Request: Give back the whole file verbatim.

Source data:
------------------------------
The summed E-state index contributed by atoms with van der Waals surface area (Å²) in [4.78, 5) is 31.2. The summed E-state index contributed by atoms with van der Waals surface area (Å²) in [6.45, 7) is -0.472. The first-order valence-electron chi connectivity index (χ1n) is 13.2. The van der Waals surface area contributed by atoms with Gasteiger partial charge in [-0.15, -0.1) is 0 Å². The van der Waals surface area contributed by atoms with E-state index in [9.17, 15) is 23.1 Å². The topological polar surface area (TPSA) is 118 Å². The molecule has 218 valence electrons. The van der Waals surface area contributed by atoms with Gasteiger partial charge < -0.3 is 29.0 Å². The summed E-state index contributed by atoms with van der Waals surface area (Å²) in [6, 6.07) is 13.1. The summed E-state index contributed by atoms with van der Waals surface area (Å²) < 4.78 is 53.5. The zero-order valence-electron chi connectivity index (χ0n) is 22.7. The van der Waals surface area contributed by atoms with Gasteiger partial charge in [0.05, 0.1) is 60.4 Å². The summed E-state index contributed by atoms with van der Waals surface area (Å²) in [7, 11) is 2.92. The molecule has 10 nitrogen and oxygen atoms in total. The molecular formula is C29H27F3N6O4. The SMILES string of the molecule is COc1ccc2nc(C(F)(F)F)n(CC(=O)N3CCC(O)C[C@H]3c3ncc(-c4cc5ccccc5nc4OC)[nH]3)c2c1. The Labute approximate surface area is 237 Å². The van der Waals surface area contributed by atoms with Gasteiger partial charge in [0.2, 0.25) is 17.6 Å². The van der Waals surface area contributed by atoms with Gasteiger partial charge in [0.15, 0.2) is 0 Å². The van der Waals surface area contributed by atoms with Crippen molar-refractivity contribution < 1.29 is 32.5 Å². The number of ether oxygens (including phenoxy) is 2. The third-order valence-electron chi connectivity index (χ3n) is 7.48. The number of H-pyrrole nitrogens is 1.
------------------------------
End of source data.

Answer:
The summed E-state index contributed by atoms with van der Waals surface area (Å²) in [4.78, 5) is 31.2. The summed E-state index contributed by atoms with van der Waals surface area (Å²) in [6.45, 7) is -0.472. The first-order valence-electron chi connectivity index (χ1n) is 13.2. The van der Waals surface area contributed by atoms with Gasteiger partial charge in [-0.15, -0.1) is 0 Å². The van der Waals surface area contributed by atoms with E-state index in [9.17, 15) is 23.1 Å². The topological polar surface area (TPSA) is 118 Å². The molecule has 218 valence electrons. The van der Waals surface area contributed by atoms with Gasteiger partial charge < -0.3 is 29.0 Å². The summed E-state index contributed by atoms with van der Waals surface area (Å²) in [6, 6.07) is 13.1. The summed E-state index contributed by atoms with van der Waals surface area (Å²) < 4.78 is 53.5. The zero-order valence-electron chi connectivity index (χ0n) is 22.7. The van der Waals surface area contributed by atoms with Gasteiger partial charge in [0.05, 0.1) is 60.4 Å². The summed E-state index contributed by atoms with van der Waals surface area (Å²) in [7, 11) is 2.92. The molecule has 10 nitrogen and oxygen atoms in total. The molecular formula is C29H27F3N6O4. The SMILES string of the molecule is COc1ccc2nc(C(F)(F)F)n(CC(=O)N3CCC(O)C[C@H]3c3ncc(-c4cc5ccccc5nc4OC)[nH]3)c2c1. The Labute approximate surface area is 237 Å². The van der Waals surface area contributed by atoms with Gasteiger partial charge in [0.2, 0.25) is 17.6 Å². The van der Waals surface area contributed by atoms with Gasteiger partial charge in [0.15, 0.2) is 0 Å². The van der Waals surface area contributed by atoms with Crippen molar-refractivity contribution < 1.29 is 32.5 Å². The number of ether oxygens (including phenoxy) is 2. The third-order valence-electron chi connectivity index (χ3n) is 7.48. The number of H-pyrrole nitrogens is 1.